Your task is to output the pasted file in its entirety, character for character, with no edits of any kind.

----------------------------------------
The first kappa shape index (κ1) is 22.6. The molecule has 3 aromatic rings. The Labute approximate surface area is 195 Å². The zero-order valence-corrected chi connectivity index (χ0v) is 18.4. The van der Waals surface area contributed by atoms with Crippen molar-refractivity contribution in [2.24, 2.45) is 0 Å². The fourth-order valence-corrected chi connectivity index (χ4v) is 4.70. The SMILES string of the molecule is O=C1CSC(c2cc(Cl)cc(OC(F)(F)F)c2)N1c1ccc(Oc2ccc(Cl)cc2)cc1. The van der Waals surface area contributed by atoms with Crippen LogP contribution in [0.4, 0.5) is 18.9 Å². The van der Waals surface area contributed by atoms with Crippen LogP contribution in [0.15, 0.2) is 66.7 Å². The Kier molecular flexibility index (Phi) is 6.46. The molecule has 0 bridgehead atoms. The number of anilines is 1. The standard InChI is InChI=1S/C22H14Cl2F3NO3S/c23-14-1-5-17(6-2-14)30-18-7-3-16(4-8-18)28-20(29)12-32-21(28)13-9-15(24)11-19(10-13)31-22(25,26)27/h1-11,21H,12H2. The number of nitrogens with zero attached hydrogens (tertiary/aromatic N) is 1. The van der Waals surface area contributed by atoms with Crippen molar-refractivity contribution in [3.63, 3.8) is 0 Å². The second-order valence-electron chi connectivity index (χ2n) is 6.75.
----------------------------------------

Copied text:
The first kappa shape index (κ1) is 22.6. The molecule has 3 aromatic rings. The Labute approximate surface area is 195 Å². The zero-order valence-corrected chi connectivity index (χ0v) is 18.4. The van der Waals surface area contributed by atoms with Crippen molar-refractivity contribution in [2.24, 2.45) is 0 Å². The fourth-order valence-corrected chi connectivity index (χ4v) is 4.70. The SMILES string of the molecule is O=C1CSC(c2cc(Cl)cc(OC(F)(F)F)c2)N1c1ccc(Oc2ccc(Cl)cc2)cc1. The van der Waals surface area contributed by atoms with Crippen LogP contribution in [0.4, 0.5) is 18.9 Å². The van der Waals surface area contributed by atoms with Crippen LogP contribution in [0.15, 0.2) is 66.7 Å². The Kier molecular flexibility index (Phi) is 6.46. The molecule has 0 bridgehead atoms. The number of anilines is 1. The standard InChI is InChI=1S/C22H14Cl2F3NO3S/c23-14-1-5-17(6-2-14)30-18-7-3-16(4-8-18)28-20(29)12-32-21(28)13-9-15(24)11-19(10-13)31-22(25,26)27/h1-11,21H,12H2. The number of nitrogens with zero attached hydrogens (tertiary/aromatic N) is 1. The van der Waals surface area contributed by atoms with Crippen molar-refractivity contribution in [3.63, 3.8) is 0 Å². The second-order valence-electron chi connectivity index (χ2n) is 6.75.